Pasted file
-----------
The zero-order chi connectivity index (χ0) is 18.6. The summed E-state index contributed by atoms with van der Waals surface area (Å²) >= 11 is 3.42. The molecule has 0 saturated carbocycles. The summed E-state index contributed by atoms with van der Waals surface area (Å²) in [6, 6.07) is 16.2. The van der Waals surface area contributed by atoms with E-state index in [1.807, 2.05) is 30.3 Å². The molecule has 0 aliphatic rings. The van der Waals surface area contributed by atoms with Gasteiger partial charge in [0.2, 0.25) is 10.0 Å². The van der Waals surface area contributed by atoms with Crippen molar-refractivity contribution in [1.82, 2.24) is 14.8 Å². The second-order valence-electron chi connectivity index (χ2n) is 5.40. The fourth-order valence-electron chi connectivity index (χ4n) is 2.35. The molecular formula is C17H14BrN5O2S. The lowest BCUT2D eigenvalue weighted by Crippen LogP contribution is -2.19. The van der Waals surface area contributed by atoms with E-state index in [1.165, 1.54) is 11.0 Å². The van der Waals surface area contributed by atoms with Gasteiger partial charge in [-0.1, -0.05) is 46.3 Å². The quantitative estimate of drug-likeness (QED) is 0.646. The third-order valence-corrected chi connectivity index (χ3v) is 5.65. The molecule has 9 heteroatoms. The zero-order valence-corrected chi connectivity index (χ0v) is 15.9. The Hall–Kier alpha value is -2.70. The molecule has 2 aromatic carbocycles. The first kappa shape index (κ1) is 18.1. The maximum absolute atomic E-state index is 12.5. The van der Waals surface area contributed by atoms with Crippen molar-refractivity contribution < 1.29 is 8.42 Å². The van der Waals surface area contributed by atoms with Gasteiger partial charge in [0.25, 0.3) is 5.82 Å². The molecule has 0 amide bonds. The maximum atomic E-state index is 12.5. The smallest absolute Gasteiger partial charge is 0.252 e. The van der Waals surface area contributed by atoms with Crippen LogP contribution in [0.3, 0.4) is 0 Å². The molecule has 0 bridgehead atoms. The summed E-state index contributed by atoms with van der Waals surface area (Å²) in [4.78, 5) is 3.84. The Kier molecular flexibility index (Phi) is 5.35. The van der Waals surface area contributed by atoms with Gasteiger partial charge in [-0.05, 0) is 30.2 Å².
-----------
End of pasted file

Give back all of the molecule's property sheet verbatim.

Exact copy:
The zero-order chi connectivity index (χ0) is 18.6. The summed E-state index contributed by atoms with van der Waals surface area (Å²) >= 11 is 3.42. The molecule has 0 saturated carbocycles. The summed E-state index contributed by atoms with van der Waals surface area (Å²) in [6, 6.07) is 16.2. The van der Waals surface area contributed by atoms with E-state index in [1.807, 2.05) is 30.3 Å². The molecule has 0 aliphatic rings. The van der Waals surface area contributed by atoms with Gasteiger partial charge in [0.2, 0.25) is 10.0 Å². The van der Waals surface area contributed by atoms with Crippen molar-refractivity contribution in [1.82, 2.24) is 14.8 Å². The second-order valence-electron chi connectivity index (χ2n) is 5.40. The fourth-order valence-electron chi connectivity index (χ4n) is 2.35. The molecular formula is C17H14BrN5O2S. The lowest BCUT2D eigenvalue weighted by Crippen LogP contribution is -2.19. The van der Waals surface area contributed by atoms with E-state index in [1.165, 1.54) is 11.0 Å². The van der Waals surface area contributed by atoms with Gasteiger partial charge in [-0.1, -0.05) is 46.3 Å². The quantitative estimate of drug-likeness (QED) is 0.646. The third-order valence-corrected chi connectivity index (χ3v) is 5.65. The molecule has 9 heteroatoms. The zero-order valence-corrected chi connectivity index (χ0v) is 15.9. The Hall–Kier alpha value is -2.70. The molecule has 2 aromatic carbocycles. The first kappa shape index (κ1) is 18.1. The maximum absolute atomic E-state index is 12.5. The van der Waals surface area contributed by atoms with Crippen molar-refractivity contribution < 1.29 is 8.42 Å². The van der Waals surface area contributed by atoms with Gasteiger partial charge in [0.25, 0.3) is 5.82 Å². The molecule has 0 amide bonds. The maximum atomic E-state index is 12.5. The smallest absolute Gasteiger partial charge is 0.252 e. The van der Waals surface area contributed by atoms with Crippen LogP contribution in [0.3, 0.4) is 0 Å². The molecule has 0 bridgehead atoms. The summed E-state index contributed by atoms with van der Waals surface area (Å²) in [4.78, 5) is 3.84. The Kier molecular flexibility index (Phi) is 5.35. The van der Waals surface area contributed by atoms with Gasteiger partial charge in [-0.05, 0) is 30.2 Å².